-May 13, 2013-
3:00 -- BREAKING NEWS: A Philadelphia jury convicts abortionist Kermit Gosnell on three counts of First Dgree Murder. Plus, the latest on the Asheville water lawsuit.
4:00 -- The Mayor of Asheville says she never got a written $57 million proposal from the Metropolitan Sewerage District. Except she actually did.
5:00 -- The IRS is trouble for targeting Tea Party groups starting back in 2010.
-May 14, 2013-
3:00 -- Buncombe County Commissioners really, really, really care about what you think about their proposal to give $18 million to an un-named business. But they say we'll be happy!
4:00 -- WLOS has a story on how the Buncombe County School district has a history of not getting the required permits for work.
5:00 -- More on the WLOS story. Plus, Scott Hamilton, President & CEO of AdvantageWest, joins us to talk about a bill in the NC Senate that would strip the organization of $1 million in state funding.
-May 15, 2013-
3:00 -- Dr. Terry Stoops joins us to talk about a Henderson County classroom exam that used a partisan editorial to teach English to 4th graders. Plus, dissention at AB Tech over the new building.
4:00 -- Jake Frankel from Mountain Xpress drop by to chat about the latest edition on news stands today.
5:00 -- Jane Bilello, Chairman of the Asheville Tea Party, joins us to talk about how her group may have been targeted by the IRS in a national campaign of intimidation.
-May 16, 2013-
3:00 -- Scandalamnia! IRS, Benghazi, and the AP phone records - has President Obama stopped the political bleeding?
4:00 -- More Scandalmania.
4:30 -- NC State Treasurer Janet Cowell drops by the studio to chat about unclaimed property you might have, plus will the City of Asheville see a downgrade of its bond rating if the water system gets merged into MSD?
5:00 -- Scandalmania! Plus trivia.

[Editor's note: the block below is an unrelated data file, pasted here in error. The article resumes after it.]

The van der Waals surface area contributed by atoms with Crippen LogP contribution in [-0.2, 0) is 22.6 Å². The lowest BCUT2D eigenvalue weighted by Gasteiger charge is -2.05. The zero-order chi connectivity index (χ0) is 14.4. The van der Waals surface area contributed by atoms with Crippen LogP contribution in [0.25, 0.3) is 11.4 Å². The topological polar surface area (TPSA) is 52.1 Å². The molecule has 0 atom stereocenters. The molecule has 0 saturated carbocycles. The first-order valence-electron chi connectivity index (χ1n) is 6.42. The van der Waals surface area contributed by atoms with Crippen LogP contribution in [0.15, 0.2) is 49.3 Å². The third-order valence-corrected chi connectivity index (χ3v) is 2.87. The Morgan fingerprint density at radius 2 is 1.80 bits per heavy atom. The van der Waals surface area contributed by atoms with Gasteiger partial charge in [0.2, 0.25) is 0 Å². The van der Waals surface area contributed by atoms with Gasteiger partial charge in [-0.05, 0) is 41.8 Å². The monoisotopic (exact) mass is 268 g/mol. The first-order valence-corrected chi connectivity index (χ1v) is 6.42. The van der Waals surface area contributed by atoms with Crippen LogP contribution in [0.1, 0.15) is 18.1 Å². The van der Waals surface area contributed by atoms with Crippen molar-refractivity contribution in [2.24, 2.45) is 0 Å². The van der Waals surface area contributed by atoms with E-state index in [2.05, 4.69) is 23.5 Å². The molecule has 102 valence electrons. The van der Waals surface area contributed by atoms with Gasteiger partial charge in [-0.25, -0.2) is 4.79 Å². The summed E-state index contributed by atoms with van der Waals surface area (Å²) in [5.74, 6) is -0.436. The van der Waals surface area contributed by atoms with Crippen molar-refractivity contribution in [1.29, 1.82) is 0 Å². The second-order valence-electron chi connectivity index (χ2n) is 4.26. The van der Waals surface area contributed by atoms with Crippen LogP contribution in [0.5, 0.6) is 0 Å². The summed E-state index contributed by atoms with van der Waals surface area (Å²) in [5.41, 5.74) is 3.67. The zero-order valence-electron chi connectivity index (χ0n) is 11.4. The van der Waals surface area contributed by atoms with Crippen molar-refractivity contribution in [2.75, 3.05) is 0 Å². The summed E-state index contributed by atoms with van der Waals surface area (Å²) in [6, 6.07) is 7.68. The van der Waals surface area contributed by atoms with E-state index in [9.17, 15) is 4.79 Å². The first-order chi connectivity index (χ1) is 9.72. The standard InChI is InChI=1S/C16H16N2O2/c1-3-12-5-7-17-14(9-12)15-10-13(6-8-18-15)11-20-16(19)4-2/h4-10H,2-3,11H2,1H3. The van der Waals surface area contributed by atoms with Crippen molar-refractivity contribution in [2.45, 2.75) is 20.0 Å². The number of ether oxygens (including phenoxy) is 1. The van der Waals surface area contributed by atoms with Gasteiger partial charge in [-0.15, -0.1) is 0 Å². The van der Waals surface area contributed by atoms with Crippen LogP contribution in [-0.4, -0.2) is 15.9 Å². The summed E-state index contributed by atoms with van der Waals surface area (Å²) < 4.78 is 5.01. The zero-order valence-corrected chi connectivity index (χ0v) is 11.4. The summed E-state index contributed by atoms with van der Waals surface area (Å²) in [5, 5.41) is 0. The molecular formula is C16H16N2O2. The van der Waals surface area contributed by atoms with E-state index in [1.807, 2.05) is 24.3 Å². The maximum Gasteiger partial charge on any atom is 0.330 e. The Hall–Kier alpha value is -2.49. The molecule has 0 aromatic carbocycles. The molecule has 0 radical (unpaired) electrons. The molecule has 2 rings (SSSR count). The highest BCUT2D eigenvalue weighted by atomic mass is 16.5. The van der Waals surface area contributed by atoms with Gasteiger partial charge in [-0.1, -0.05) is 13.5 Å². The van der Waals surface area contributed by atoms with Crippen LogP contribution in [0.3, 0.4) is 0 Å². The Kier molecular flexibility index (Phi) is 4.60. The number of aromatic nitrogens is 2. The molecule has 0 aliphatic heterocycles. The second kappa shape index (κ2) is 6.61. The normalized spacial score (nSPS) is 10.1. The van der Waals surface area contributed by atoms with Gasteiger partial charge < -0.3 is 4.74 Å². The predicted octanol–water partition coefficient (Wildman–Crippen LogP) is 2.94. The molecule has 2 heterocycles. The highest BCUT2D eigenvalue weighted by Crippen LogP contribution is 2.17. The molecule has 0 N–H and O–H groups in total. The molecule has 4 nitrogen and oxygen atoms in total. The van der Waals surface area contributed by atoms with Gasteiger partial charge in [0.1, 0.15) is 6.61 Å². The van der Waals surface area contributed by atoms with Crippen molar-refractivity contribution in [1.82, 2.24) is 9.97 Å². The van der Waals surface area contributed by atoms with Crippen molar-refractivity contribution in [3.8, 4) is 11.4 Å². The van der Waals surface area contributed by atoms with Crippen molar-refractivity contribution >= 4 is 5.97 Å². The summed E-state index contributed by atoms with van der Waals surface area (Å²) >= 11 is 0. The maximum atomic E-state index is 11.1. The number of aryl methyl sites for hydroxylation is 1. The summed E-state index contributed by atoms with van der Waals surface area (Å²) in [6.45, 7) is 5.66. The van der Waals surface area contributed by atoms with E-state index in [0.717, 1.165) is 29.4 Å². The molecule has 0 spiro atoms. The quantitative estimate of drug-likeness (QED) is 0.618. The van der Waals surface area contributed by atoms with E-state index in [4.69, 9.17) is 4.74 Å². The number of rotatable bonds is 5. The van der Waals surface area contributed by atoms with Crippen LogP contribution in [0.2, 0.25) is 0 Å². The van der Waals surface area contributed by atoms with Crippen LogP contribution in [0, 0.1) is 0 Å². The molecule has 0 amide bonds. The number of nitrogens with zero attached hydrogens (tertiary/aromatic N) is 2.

-May 17, 2013-
3:00 -- As Pete predicted it took a year for John Edwards to kick off his "comeback" tour. Plus, Jeff Greiner, Gerald Kummerlow and Simone Seitz join us to about an upcoming Zipline event to raise money for a local autism agency. Details are here.
4:00 -- Protesters rally for education. Pete suggests stop crying about funding until schools quit wasting money, like the "sweet" deal given to outgoing Asheville City Schools Superintendent Allen Johnson. Then, more on the Buncombe Co. Schools permit scandal.
5:00 -- More on the permits story. Plus, Susan Myrick from Civitas joins us to talk about the latest in a series of investigative reports looking at the incestuous relationship between the Board of Elections and the leftwing group Democracy NC.
Well, hello, kitty!
My wife's mom died a week ago Friday. She'd been hospitalized with a fever after undergoing a chemotherapy treatment for cancer. She got pneumonia and died within a few days. Her name was Betty.
The grieving process was made easier by the fact that Betty and her husband, Tom, had made all the arrangements for their funerals in 1988 - from the funeral home to the cemetary. Everything was decided and paid for long ago.
It was a gift to their daughters and to themselves.
Tom did not have to worry about how to pay for services now. He'd already bought them at a time when they cost about 25% as much as they do today, and while he was better able to afford them.
He told me he'd made monthly payments for about 5 years. He said it gave him peace of mind.
Last week, I saw an article at the Blue Ridge Now website about how the aging population in our nation is ill-prepared for their future needs.
A new poll examined how people 40 and over are preparing for this difficult and often pricey reality of aging, and found two-thirds say they've done little to no planning.
In fact, 3 in 10 would rather not think about getting older at all.
Not only is our society in denial, but we're also thinking the burden will fall upon someone else.
The poll found most people expect family to step up if they need long-term care — even though 6 in 10 haven't talked with loved ones about the possibility and how they'd like it to work.
This is also interesting given the breakdown of the American family over the recent decades.
With an estimated 70% of people over the age of 65 needing some sort of long-term care, it's obvious we're heading for a pretty rude awakening.
Growing up, my family cared for two of my grandparents. Being the caregiver for an elderly family member can put a lot of stress on the rest of the family. What begins as helping out around Grandpa's house can suddenly turn into feedings, bathings, and administration of medicine. Not everyone is cut out to be a health care provider - especially when there are emotions involved.
As America ages, people need to talk with their loved ones about wills, living wills, funeral services, and long-term care.
I know my family has.
Just a cat and his vacuum.